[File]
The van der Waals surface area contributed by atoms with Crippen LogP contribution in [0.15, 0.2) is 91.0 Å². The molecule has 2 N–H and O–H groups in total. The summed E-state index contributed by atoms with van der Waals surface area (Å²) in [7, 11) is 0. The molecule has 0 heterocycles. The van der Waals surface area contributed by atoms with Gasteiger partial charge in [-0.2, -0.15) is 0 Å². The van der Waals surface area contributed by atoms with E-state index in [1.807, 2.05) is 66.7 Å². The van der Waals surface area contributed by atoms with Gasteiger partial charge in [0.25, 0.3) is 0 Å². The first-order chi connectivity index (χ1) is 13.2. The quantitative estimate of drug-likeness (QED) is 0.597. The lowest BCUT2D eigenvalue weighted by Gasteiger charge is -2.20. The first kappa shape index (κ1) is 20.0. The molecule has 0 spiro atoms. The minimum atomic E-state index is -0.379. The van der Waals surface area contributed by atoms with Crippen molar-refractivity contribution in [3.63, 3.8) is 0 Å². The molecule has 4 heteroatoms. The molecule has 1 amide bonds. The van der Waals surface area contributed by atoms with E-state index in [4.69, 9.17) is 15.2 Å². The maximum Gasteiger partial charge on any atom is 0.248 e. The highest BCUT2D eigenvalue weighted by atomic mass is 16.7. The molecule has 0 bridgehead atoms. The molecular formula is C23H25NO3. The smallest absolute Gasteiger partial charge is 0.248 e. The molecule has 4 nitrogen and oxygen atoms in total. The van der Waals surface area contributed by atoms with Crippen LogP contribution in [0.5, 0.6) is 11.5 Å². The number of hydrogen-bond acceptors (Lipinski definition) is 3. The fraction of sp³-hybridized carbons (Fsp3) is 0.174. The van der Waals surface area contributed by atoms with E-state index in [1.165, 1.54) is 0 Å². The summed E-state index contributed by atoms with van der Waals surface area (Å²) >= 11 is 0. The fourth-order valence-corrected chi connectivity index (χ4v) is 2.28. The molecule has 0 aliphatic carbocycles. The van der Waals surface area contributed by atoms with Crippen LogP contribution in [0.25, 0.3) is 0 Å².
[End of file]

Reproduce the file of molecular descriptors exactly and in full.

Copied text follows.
The van der Waals surface area contributed by atoms with Crippen LogP contribution in [0.15, 0.2) is 91.0 Å². The molecule has 2 N–H and O–H groups in total. The summed E-state index contributed by atoms with van der Waals surface area (Å²) in [7, 11) is 0. The molecule has 0 heterocycles. The van der Waals surface area contributed by atoms with Gasteiger partial charge in [-0.2, -0.15) is 0 Å². The van der Waals surface area contributed by atoms with E-state index in [1.807, 2.05) is 66.7 Å². The van der Waals surface area contributed by atoms with Gasteiger partial charge in [0.25, 0.3) is 0 Å². The first-order chi connectivity index (χ1) is 13.2. The quantitative estimate of drug-likeness (QED) is 0.597. The lowest BCUT2D eigenvalue weighted by Gasteiger charge is -2.20. The first kappa shape index (κ1) is 20.0. The molecule has 0 spiro atoms. The minimum atomic E-state index is -0.379. The van der Waals surface area contributed by atoms with Crippen molar-refractivity contribution in [3.63, 3.8) is 0 Å². The molecule has 4 heteroatoms. The molecule has 1 amide bonds. The van der Waals surface area contributed by atoms with E-state index in [4.69, 9.17) is 15.2 Å². The maximum Gasteiger partial charge on any atom is 0.248 e. The highest BCUT2D eigenvalue weighted by atomic mass is 16.7. The molecule has 0 bridgehead atoms. The molecular formula is C23H25NO3. The smallest absolute Gasteiger partial charge is 0.248 e. The molecule has 4 nitrogen and oxygen atoms in total. The van der Waals surface area contributed by atoms with Crippen LogP contribution in [0.5, 0.6) is 11.5 Å². The number of hydrogen-bond acceptors (Lipinski definition) is 3. The fraction of sp³-hybridized carbons (Fsp3) is 0.174. The van der Waals surface area contributed by atoms with E-state index in [1.165, 1.54) is 0 Å². The summed E-state index contributed by atoms with van der Waals surface area (Å²) >= 11 is 0. The fourth-order valence-corrected chi connectivity index (χ4v) is 2.28. The molecule has 0 aliphatic carbocycles. The van der Waals surface area contributed by atoms with Crippen LogP contribution in [0.25, 0.3) is 0 Å².